Why is Big Pharma Raising Prices on Naloxone?

By Paul Gaita 12/19/17

Price hikes have put naloxone out of financial reach for thousands of individuals with substance dependency issues as well as first responders.

naloxone sitting on a steel counter

A new feature from The Nation casts light on a potentially dangerous scenario for both the public at large and the health care community: as national statistics for opioid overdose and deaths continue to mount, many of the pharmaceutical companies that manufacture naloxone, the opioid overdose reversal drug, have increased the price for their versions of the drug.

The cost hikes have put the drug out of financial reach for thousands of individuals with substance dependency issues and their families, as well as first responders, state and local governments and community outreach participants, all of whom have attempted to stockpile the drug for substance dependants. Representatives from the pharmaceutical companies have defended—or deflected—the price hikes by pointing to numerous donations of their naloxone product and discounts to consumers.

Naloxone, which is manufactured as an injectable drug or a nasal spray, is an opioid antagonist that binds to opioid receptors in the user's system and can restore normal breathing when an opioid overdose causes the user's respiratory and central nervous system to fail.

As the Nation notes, the most popular form of naloxone, the Narcan nasal spray made and manufactured by Adapt Pharma, has remained at the same price level of $150 since it entered the market in 2015. 

But other pharmaceutical companies have responded to increased need for their naloxone drugs by raising their prices, often to steep rates: the feature cites Amphastar, which nearly doubled the price of its drug from $20.34 to $39.60, while a two-dose package of kaléo's two-dose auto-injector device, Evzio, rose from $690 in 2014 to $4,500 in 2016—an increase of 500%, according to the Nation. As a result, sales of naloxone products have also risen from $21.3 million in 2011 to $274.1 million in 2016.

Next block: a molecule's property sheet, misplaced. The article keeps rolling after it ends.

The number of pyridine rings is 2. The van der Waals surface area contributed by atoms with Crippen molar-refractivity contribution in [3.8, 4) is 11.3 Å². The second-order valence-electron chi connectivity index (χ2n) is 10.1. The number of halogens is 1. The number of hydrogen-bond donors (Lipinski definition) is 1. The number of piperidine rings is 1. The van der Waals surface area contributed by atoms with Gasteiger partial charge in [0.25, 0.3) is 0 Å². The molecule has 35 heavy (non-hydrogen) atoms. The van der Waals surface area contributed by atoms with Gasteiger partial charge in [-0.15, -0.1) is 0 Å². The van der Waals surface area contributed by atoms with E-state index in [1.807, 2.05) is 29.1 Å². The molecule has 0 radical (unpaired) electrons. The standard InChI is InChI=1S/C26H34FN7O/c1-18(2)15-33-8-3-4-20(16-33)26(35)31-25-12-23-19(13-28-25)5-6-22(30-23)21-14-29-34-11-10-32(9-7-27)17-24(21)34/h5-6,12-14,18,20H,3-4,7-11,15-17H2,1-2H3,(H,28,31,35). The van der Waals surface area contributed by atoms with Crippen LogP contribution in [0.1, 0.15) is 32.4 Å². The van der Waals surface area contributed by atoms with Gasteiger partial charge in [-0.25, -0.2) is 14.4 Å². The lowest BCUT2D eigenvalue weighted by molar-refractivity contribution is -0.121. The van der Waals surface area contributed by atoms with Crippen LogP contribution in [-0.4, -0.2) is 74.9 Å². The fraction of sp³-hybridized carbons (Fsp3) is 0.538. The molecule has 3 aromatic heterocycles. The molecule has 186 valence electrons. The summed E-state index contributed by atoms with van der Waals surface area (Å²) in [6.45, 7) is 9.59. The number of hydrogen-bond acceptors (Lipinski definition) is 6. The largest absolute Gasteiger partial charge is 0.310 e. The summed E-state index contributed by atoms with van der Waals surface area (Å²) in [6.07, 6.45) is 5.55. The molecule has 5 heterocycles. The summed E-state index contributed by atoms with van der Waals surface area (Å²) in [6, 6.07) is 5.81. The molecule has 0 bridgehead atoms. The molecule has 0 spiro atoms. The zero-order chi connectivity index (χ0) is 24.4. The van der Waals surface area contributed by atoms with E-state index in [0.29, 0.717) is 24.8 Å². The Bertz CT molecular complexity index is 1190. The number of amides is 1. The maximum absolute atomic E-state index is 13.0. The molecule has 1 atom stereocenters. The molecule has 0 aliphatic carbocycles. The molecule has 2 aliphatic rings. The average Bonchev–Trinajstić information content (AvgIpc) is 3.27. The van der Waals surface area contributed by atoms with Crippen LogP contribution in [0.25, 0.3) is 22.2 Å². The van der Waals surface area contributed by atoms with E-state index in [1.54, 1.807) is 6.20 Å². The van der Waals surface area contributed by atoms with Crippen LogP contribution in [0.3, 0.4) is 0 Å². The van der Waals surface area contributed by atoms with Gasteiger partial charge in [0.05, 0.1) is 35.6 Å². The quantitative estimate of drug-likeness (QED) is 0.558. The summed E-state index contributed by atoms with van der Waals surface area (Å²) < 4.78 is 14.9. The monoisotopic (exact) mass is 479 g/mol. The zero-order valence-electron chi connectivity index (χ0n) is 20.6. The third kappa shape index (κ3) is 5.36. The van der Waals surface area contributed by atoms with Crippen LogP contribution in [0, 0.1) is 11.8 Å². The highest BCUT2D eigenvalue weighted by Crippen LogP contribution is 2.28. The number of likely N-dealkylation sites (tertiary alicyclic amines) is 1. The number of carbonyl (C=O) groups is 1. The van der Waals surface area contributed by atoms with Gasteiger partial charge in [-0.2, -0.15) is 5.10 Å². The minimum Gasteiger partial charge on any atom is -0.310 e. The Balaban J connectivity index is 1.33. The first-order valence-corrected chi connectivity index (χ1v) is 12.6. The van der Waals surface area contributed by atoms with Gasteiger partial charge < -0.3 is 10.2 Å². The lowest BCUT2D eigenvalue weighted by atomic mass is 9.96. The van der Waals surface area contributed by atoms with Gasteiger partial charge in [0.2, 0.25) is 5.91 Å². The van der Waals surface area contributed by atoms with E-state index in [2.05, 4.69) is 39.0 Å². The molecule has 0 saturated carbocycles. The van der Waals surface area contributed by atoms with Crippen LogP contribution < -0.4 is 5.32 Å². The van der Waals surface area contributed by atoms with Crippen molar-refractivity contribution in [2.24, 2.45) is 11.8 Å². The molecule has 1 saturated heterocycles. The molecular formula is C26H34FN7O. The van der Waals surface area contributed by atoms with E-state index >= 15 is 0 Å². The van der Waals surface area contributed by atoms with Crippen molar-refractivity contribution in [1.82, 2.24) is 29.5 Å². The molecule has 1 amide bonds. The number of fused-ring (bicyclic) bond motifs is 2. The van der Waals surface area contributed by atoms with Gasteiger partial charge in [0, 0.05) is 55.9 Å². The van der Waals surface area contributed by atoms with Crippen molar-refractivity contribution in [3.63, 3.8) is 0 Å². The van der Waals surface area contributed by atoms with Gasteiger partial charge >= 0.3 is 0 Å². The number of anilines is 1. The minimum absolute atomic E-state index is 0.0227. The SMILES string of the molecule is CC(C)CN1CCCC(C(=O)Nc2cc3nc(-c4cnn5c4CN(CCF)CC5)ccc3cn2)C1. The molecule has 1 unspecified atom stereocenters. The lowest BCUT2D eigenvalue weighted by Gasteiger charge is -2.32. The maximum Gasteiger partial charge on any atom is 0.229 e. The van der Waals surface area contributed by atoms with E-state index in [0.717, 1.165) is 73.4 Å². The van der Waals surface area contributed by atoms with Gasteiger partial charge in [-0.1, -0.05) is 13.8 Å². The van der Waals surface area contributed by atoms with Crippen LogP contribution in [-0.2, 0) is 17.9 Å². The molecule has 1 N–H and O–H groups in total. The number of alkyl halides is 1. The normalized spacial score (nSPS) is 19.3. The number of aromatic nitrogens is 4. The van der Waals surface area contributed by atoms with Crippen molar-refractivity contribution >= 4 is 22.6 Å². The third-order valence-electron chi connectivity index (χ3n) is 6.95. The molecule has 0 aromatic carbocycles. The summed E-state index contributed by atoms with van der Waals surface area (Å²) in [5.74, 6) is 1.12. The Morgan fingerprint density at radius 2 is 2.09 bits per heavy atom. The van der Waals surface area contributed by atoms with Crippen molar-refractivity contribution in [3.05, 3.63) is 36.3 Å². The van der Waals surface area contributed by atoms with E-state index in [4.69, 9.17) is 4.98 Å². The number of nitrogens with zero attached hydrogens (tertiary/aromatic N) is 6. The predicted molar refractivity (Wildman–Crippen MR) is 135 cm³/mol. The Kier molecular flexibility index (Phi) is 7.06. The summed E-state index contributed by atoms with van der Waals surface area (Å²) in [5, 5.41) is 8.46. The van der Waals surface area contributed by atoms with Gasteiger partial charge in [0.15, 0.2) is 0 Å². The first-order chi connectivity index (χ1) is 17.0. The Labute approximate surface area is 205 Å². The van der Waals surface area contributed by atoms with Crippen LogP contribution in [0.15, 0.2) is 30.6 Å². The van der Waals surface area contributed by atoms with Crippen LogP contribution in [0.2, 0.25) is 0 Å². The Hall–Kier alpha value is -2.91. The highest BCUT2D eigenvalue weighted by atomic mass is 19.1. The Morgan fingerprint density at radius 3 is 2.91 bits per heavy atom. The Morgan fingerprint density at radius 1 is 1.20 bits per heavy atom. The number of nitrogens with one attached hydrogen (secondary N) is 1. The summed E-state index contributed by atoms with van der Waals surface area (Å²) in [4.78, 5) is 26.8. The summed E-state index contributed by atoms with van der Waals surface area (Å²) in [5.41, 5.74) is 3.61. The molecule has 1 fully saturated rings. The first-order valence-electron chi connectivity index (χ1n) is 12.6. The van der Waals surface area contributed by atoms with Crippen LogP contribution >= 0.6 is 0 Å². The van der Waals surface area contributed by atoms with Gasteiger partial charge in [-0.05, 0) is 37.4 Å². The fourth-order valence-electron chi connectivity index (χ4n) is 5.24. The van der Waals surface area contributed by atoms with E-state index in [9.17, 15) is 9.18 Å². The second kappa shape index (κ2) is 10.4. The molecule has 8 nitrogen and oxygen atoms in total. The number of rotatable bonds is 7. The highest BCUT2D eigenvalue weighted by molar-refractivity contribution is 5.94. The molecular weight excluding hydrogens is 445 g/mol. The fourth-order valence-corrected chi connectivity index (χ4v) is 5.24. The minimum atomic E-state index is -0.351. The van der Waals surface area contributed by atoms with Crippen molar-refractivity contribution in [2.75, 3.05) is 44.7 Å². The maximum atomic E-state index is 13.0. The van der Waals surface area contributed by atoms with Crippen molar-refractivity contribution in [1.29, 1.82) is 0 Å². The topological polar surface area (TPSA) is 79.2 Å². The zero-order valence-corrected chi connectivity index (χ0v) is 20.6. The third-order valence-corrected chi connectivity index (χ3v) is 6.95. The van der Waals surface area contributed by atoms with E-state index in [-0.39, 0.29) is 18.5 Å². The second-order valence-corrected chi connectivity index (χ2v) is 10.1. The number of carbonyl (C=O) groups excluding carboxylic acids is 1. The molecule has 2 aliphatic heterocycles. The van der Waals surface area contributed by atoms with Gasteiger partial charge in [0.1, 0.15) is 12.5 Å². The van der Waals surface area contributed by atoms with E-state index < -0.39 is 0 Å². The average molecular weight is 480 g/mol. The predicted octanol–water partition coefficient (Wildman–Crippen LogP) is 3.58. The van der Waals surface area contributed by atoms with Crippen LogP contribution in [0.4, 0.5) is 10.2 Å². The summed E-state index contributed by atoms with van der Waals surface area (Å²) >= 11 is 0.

Pharmaceutical companies have defended these increases by noting philanthropic gestures and cost-reduction policies for consumers; in the Nation piece, kaléo noted that Evzio has no co-pay for individuals with commercial insurance, and has donated more than a quarter-million kits to public health departments and advocacy groups.

Others, like Adapt, have cited their product's relative ease of use and individuality—Narcan is currently the only approved nasal product on the market—and also notes discounts provided to government and non-profit agencies, such as a discounted rate of $75 per kit to a Philadelphia-based dependency education organization.

Despite these gestures, the Nation points to one core fact about naloxone prices: the companies can set a price for their product because there are few, if any, alternatives for consumers. In some cases, manufacturers have even asked the Food and Drug Administration (FDA) to set specifications that could block production of new forms, including generics.

The Nation points to a 2016 petition by Adapt that requested the agency to determine a baseline dosage of naloxone in products, and to refrain from approving any future products that did not meet the standards. The FDA rejected the majority of the petition.

Major cities have been able to contend with price hikes through a combination of manufacturer discounts, government programs to subsidize co-payments, such as the one announced by New York Governor Andrew Cuomo in August 2017, and outside support such as the $50,000 grant awarded by the Tuttleman Family Foundation to the city of Philadelphia's police department. But other organizations and entities may face the difficult decision of reducing the number of individuals they can help with naloxone.

"We think we're going to have over 900 overdose-related deaths in Philadelphia County. Three times the homicide rate, so it's huge," said Jose Benitez, executive director of the harm reduction group Prevention Point Philadelphia. "Clearly we're not getting enough Narcan out to those who are at highest risk."

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Paul Gaita lives in Los Angeles. He has contributed to the Los Angeles Times, Variety, LA Weekly, Amazon.com and The Los Angeles Beat, among many other publications and websites.